§ Baroness Gould of Potternewton
asked Her Majesty's Government:
Whether they will update the House since the Statement made by the Secretary of State for Health on severe acute respiratory syndrome on 28 April 2003 [HL2841]
§ Baroness Andrews:
We would like to provide an update to the Statement on severe acute respiratory syndrome (SARS) given on 28 April at cols. 512–525.
World-wide reported cases total 7,296 as at 10 May, with 526 deaths. The situation in Toronto is now such that Canada has been removed from the World Health 32WA Organisation and United Kingdom travel advisories. However, WHO has now extended its travel advice to cover Tianjin, Inner Mongolia Province and Taipei. The UK followed suit and amended its advice for UK travellers on 8 May.
The UK total of "probable" cases now stands at four. This figure includes one case diagnosed retrospectively from March as a result of a review of the clinical findings. At the same time, other cases have been removed following confirmation of alternative diagnoses. The last case in the UK was admitted to hospital on 10 April, and all those diagnosed as probable cases have now recovered.
The UK has now been removed from the World Health Organisation's list of "affected countries". We were listed as a result of our last case having acquired the illness in London following a face-to-face meeting with a Hong Kong businessman who was passing through, and who was diagnosed with SARS on his return to Hong Kong. There have been no other cases associated with this incident.
My right honourable friend the Secretary of State for Health outlined a five-point plan of further action following advice from the Chief Medical Officer. Progress on implementing these is as follows:
First, a letter went to all chief executives of National Health Service and primary care trusts on 29 April, reminding them of the action they need to take in their own organisations as a precaution in case of further possible cases presenting to the NHS. This included advice on healthcare workers recruited to the NHS from SARS affected areas. A summary of this letter has gone to all general practitioners.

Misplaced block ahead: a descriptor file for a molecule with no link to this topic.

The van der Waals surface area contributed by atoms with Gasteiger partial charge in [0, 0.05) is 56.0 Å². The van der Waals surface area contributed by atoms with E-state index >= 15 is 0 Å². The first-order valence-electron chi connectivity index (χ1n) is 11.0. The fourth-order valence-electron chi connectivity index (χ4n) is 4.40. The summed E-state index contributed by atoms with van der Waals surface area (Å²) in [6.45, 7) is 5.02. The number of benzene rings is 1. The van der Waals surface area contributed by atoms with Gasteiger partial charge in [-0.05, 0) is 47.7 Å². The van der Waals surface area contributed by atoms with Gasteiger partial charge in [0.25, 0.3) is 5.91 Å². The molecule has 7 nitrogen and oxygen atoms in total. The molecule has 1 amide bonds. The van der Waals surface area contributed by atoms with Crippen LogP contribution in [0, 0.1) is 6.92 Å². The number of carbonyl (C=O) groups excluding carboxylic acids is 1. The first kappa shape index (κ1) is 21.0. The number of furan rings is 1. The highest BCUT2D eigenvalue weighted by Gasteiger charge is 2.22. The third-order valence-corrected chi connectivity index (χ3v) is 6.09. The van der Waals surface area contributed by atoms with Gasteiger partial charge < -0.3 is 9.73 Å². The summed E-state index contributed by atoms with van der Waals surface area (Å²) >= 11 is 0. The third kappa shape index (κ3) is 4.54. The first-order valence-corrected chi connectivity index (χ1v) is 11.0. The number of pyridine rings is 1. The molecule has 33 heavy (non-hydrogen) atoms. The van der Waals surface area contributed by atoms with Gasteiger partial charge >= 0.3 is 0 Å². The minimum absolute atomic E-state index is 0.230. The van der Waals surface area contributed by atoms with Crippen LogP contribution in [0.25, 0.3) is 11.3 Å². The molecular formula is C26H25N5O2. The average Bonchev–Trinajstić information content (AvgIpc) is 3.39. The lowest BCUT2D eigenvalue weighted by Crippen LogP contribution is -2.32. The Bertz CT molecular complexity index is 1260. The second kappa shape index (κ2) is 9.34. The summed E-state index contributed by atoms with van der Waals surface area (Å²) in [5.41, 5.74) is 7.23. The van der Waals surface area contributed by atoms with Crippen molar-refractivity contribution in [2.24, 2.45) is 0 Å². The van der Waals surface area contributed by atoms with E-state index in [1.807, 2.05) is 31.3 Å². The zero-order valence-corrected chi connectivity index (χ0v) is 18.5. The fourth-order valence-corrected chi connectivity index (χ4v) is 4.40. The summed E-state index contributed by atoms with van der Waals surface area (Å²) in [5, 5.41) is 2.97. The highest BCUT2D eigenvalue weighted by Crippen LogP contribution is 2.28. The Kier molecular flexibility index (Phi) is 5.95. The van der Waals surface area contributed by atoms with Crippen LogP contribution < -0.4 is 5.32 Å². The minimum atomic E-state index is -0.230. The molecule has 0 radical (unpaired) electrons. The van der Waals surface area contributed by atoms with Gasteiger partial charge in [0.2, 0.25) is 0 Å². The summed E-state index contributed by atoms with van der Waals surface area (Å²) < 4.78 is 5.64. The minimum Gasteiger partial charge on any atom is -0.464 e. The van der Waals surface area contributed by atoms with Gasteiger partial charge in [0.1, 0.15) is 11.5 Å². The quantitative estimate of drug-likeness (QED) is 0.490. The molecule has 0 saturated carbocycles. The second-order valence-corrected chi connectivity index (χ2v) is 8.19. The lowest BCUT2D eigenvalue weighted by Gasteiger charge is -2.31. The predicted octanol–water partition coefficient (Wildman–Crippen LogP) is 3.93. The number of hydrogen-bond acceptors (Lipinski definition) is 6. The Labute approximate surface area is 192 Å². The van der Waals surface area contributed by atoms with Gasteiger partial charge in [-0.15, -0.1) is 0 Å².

Secondly, observers have been to Hong Kong and Singapore to look at their exit health screening procedures in relation to the guidance issued by the World Health Organisation. Plans are in train to send a further observer to Beijing, this time in association with WHO.
Thirdly, we have secured agreement with UK carriers and Air China on the distribution of information to passengers leaving SARS-affected areas, and are continuing to take this work forward with the other non-UK carriers.
Fourthly, a letter has been sent, incorporating relevant parts of the aircraft regulations, to remind airlines of the laws which apply to them. This includes in particular their obligations to provide an aircraft declaration of health when a plane arrives in this country should the medical officer require it; and for the commander of an aircraft to report details of an individual suffering from an infectious disease (or with symptoms which may indicate the presence of an infectious disease) before arrival at destination.
Fifthly, the Department of Health is taking forward the proposal for a meeting of Ministers alongside the World Health Assembly later this month. In the meantime a special European Health Council met last week at which my honourable friend the Parliamentary Under-Secretary of State for Health (Mr Lammy) led the UK delegation. The council agreed draft conclusions. It endorsed the measures 33WA taken so far and set out actions to strengthen European preparedness. The council will review the situation at its meeting on 2 June.